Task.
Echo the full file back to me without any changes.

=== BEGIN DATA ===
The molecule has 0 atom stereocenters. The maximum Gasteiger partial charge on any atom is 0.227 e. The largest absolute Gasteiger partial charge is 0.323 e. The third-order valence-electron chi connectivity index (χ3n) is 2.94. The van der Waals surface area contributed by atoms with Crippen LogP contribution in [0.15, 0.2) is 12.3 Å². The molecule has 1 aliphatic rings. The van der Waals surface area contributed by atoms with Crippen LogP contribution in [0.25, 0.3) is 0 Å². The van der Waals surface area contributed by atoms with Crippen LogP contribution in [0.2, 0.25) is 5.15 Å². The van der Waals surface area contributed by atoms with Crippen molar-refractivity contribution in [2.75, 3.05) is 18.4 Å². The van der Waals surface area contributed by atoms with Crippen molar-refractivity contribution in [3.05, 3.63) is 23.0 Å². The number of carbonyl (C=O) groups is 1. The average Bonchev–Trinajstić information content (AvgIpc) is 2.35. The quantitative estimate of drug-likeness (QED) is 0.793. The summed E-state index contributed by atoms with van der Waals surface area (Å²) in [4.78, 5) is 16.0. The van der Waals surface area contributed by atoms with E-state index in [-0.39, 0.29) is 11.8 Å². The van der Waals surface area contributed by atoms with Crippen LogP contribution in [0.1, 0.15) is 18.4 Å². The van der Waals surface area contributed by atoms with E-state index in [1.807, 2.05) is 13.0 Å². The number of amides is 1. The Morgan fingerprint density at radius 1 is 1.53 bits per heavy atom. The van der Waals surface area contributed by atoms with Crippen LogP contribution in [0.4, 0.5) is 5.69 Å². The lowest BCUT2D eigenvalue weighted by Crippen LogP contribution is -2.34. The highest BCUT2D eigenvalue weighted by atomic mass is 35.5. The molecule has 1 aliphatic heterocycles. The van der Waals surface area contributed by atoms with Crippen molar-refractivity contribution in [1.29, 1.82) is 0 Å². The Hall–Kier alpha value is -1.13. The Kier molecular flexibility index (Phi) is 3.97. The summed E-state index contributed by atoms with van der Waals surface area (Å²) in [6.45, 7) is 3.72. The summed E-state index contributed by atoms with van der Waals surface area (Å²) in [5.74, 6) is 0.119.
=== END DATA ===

The molecule has 0 atom stereocenters. The maximum Gasteiger partial charge on any atom is 0.227 e. The largest absolute Gasteiger partial charge is 0.323 e. The third-order valence-electron chi connectivity index (χ3n) is 2.94. The van der Waals surface area contributed by atoms with Crippen LogP contribution in [0.15, 0.2) is 12.3 Å². The molecule has 1 aliphatic rings. The van der Waals surface area contributed by atoms with Crippen LogP contribution in [0.25, 0.3) is 0 Å². The van der Waals surface area contributed by atoms with Crippen LogP contribution in [0.2, 0.25) is 5.15 Å². The van der Waals surface area contributed by atoms with Crippen molar-refractivity contribution in [2.75, 3.05) is 18.4 Å². The van der Waals surface area contributed by atoms with Crippen molar-refractivity contribution in [3.05, 3.63) is 23.0 Å². The number of carbonyl (C=O) groups is 1. The average Bonchev–Trinajstić information content (AvgIpc) is 2.35. The quantitative estimate of drug-likeness (QED) is 0.793. The summed E-state index contributed by atoms with van der Waals surface area (Å²) in [4.78, 5) is 16.0. The van der Waals surface area contributed by atoms with E-state index in [-0.39, 0.29) is 11.8 Å². The van der Waals surface area contributed by atoms with Crippen LogP contribution in [0.1, 0.15) is 18.4 Å². The van der Waals surface area contributed by atoms with E-state index in [1.807, 2.05) is 13.0 Å². The number of amides is 1. The Morgan fingerprint density at radius 1 is 1.53 bits per heavy atom. The van der Waals surface area contributed by atoms with Crippen LogP contribution in [0.4, 0.5) is 5.69 Å². The lowest BCUT2D eigenvalue weighted by Crippen LogP contribution is -2.34. The highest BCUT2D eigenvalue weighted by atomic mass is 35.5. The molecule has 1 aliphatic heterocycles. The van der Waals surface area contributed by atoms with Crippen molar-refractivity contribution in [1.29, 1.82) is 0 Å². The Hall–Kier alpha value is -1.13. The Kier molecular flexibility index (Phi) is 3.97. The summed E-state index contributed by atoms with van der Waals surface area (Å²) in [6.45, 7) is 3.72. The summed E-state index contributed by atoms with van der Waals surface area (Å²) in [5.74, 6) is 0.119.